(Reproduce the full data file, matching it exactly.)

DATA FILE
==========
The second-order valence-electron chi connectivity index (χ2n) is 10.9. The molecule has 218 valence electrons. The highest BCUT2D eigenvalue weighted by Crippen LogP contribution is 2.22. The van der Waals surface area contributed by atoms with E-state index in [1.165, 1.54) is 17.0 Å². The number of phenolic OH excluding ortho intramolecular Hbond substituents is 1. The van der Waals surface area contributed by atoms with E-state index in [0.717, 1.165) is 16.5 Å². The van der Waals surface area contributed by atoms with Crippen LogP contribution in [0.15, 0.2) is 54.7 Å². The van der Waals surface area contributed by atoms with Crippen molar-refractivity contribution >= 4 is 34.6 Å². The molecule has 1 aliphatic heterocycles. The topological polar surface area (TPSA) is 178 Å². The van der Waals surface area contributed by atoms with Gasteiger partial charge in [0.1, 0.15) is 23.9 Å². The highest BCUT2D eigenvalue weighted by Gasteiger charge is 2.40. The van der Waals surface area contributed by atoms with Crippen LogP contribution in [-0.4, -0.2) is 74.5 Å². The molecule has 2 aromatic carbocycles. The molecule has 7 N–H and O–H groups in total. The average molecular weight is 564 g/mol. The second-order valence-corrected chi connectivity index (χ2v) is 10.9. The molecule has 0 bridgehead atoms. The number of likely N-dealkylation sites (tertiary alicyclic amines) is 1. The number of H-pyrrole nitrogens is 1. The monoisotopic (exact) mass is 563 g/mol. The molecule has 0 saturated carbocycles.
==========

The second-order valence-electron chi connectivity index (χ2n) is 10.9. The molecule has 218 valence electrons. The highest BCUT2D eigenvalue weighted by Crippen LogP contribution is 2.22. The van der Waals surface area contributed by atoms with E-state index in [1.165, 1.54) is 17.0 Å². The number of phenolic OH excluding ortho intramolecular Hbond substituents is 1. The van der Waals surface area contributed by atoms with E-state index in [0.717, 1.165) is 16.5 Å². The van der Waals surface area contributed by atoms with Crippen LogP contribution in [0.15, 0.2) is 54.7 Å². The van der Waals surface area contributed by atoms with Crippen molar-refractivity contribution >= 4 is 34.6 Å². The molecule has 1 aliphatic heterocycles. The topological polar surface area (TPSA) is 178 Å². The van der Waals surface area contributed by atoms with Gasteiger partial charge in [0.1, 0.15) is 23.9 Å². The highest BCUT2D eigenvalue weighted by Gasteiger charge is 2.40. The van der Waals surface area contributed by atoms with Crippen LogP contribution in [-0.4, -0.2) is 74.5 Å². The molecule has 2 aromatic carbocycles. The molecule has 7 N–H and O–H groups in total. The average molecular weight is 564 g/mol. The second-order valence-corrected chi connectivity index (χ2v) is 10.9. The molecule has 0 bridgehead atoms. The number of likely N-dealkylation sites (tertiary alicyclic amines) is 1. The number of H-pyrrole nitrogens is 1. The monoisotopic (exact) mass is 563 g/mol. The molecule has 0 saturated carbocycles.